On 16 June 1953, a USMC AD-4 from VMC-1 piloted by Major George H. Linnemeier and CWO Vernon S. Kramer shot down a Soviet-built Polikarpov Po-2 biplane, the only documented Skyraider air victory of the war. AD-3N and -4N aircraft carrying bombs and flares flew night-attack sorties, and radar-equipped ADs carried out radar-jamming missions from carriers and land bases.
During the Korean War, AD Skyraiders were flown by only the U.S. Navy and U.S. Marine Corps, and were normally painted in dark navy blue. It was called the "Blue Plane" by enemy troops. Marine Corps Skyraiders suffered heavy losses when used in low-level close-support missions. To allow low-level operations to continue without unacceptable losses, a package of additional armor was fitted, consisting of 0.25–0.5 inches (6.4–12.7 mm) thick external aluminum armor plates fitted to the underside and sides of the aircraft's fuselage. The armor package weighed a total of 618 pounds (280 kg) and had little effect on performance or handling. A total of 128 Navy and Marine AD Skyraiders were lost in the Korean War – 101 in combat and 27 to operational causes. Most operational losses were due to the tremendous power of the AD. ADs that were "waved-off" during carrier recovery operations were prone to performing a fatal torque roll into the sea or the deck of the aircraft carrier if the pilot mistakenly gave the AD too much throttle. The torque of the engine was so great that it would cause the aircraft to rotate about the propeller and slam into the sea or the carrier.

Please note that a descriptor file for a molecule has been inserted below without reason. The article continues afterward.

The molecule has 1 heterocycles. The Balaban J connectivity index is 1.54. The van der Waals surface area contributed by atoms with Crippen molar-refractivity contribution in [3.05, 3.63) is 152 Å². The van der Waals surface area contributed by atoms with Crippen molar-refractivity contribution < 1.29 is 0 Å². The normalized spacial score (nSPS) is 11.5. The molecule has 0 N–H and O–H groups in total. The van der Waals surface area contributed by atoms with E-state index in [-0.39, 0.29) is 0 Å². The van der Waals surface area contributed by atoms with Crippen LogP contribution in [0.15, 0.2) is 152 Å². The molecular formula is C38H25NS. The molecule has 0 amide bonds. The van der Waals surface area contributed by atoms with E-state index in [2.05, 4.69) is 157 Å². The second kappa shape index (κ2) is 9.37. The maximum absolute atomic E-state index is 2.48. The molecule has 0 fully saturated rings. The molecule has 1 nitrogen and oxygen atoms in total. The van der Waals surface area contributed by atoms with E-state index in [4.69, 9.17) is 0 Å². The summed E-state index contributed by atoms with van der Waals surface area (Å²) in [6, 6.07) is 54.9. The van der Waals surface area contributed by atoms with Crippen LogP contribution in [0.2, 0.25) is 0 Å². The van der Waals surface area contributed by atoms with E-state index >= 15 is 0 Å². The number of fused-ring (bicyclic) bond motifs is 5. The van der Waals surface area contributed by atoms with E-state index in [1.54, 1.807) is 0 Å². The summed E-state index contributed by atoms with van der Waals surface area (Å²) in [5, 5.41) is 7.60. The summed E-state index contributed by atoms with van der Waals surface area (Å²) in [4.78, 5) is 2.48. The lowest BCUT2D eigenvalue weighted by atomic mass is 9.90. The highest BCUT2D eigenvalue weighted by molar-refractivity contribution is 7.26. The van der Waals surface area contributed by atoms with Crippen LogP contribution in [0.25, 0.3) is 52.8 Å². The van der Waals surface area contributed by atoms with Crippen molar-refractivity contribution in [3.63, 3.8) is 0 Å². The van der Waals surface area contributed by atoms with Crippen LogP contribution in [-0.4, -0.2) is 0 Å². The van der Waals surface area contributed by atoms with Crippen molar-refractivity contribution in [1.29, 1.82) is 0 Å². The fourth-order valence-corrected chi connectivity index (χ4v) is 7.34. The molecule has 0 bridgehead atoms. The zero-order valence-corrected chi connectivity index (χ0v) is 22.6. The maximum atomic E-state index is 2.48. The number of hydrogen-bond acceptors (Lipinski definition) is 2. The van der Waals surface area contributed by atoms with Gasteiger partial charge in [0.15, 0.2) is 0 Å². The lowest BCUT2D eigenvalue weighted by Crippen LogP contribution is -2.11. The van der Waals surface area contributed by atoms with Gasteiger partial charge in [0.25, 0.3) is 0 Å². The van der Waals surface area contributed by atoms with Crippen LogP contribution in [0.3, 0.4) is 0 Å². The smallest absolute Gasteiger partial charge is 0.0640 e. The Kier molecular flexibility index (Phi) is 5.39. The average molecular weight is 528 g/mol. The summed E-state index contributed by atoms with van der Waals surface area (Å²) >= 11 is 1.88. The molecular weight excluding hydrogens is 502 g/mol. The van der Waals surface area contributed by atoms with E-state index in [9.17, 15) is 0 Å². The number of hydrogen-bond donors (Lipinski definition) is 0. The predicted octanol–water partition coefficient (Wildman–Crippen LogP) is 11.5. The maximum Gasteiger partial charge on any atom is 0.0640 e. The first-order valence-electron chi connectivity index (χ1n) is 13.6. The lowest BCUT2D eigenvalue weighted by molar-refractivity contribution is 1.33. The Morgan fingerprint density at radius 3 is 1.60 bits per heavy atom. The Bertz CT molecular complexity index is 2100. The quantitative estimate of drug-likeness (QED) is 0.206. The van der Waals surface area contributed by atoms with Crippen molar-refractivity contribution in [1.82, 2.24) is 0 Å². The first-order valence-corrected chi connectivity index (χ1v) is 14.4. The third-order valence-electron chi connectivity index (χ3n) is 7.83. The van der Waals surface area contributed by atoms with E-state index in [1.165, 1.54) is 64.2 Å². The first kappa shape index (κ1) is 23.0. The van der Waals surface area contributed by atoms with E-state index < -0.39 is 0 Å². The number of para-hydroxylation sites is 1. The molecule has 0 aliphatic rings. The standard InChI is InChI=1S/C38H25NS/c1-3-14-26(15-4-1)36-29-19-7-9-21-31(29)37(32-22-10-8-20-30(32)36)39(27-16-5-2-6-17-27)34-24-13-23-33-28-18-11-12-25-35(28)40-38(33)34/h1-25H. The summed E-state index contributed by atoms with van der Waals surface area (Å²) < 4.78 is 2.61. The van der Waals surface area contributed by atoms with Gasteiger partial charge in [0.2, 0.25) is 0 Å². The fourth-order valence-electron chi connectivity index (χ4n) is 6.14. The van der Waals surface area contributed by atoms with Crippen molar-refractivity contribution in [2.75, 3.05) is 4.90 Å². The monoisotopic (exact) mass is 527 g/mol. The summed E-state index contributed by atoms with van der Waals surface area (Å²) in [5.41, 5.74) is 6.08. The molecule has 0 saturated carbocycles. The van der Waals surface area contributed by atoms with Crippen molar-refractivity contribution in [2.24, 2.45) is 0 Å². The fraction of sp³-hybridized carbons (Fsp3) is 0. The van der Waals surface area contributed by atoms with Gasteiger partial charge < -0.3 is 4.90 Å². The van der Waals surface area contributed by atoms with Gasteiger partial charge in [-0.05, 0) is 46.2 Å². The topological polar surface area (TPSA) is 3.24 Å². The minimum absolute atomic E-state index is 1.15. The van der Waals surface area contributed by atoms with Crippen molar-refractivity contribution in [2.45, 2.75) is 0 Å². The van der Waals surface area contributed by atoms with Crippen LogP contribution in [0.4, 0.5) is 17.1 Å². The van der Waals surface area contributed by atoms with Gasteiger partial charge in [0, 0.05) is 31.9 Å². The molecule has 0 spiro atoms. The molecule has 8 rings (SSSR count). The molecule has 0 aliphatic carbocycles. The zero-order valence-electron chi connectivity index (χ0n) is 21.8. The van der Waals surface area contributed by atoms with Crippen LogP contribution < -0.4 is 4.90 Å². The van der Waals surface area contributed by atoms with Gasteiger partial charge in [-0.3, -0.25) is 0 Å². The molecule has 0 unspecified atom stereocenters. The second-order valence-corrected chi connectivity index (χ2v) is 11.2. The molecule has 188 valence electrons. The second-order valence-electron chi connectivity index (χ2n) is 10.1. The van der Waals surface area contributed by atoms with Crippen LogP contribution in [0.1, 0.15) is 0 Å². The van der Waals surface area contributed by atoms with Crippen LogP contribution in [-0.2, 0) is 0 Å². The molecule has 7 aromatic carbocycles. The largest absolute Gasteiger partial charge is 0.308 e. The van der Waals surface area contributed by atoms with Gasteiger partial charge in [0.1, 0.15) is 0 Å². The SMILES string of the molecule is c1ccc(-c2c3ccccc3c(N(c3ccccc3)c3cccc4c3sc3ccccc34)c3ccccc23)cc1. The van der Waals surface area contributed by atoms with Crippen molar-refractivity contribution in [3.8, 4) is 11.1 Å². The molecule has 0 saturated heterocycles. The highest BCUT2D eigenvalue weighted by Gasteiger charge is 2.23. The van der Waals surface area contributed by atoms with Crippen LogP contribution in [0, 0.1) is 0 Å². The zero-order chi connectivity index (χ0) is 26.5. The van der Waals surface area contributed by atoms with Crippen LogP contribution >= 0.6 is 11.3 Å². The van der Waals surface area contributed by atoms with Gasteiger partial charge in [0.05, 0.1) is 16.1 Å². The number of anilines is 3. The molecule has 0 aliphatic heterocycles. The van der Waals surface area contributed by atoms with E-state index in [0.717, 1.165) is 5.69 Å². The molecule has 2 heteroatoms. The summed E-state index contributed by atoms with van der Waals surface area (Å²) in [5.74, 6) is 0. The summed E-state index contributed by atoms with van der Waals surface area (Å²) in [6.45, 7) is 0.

Cathay Pacific VR-HEU incident
On 26 July 1954, two Douglas Skyraiders from the aircraft carriers USS Philippine Sea and Hornet shot down two Chinese PLAAF Lavochkin fighters off the coast of Hainan Island while searching for survivors after the shooting down of a Cathay Pacific Douglas DC-4 Skymaster airliner three days previously.
As American involvement in the Vietnam War began, the A-1 Skyraider was still the medium attack aircraft in many carrier air wings, although it was planned to be replaced by the A-6A Intruder as part of the general switch to jet aircraft. Skyraiders from Constellation and Ticonderoga participated in the first U.S. Navy strikes against North Vietnam on 5 August 1964 as part of Operation Pierce Arrow in response to the Gulf of Tonkin Incident, striking against fuel depots at Vinh, with one Skyraider from Ticonderoga damaged by anti-aircraft fire, and a second from Constellation shot down, killing its pilot.
During the war, U.S. Navy Skyraiders shot down two Vietnam People's Air Force (VPAF) Mikoyan-Gurevich MiG-17 jet fighters: one on 20 June 1965, by Lieutenant Clinton B. Johnson and LTJG Charles W. Hartman III of VA-25; and one on 9 October 1966 by LTJG William T. Patton of VA-176. Using their cannons, this was the first gun kill of the Vietnam War. While on his very first mission, Navy pilot LTJG Dieter Dengler took damage to his A-1H over Vietnam on 1 February 1966, and crash-landed in Laos.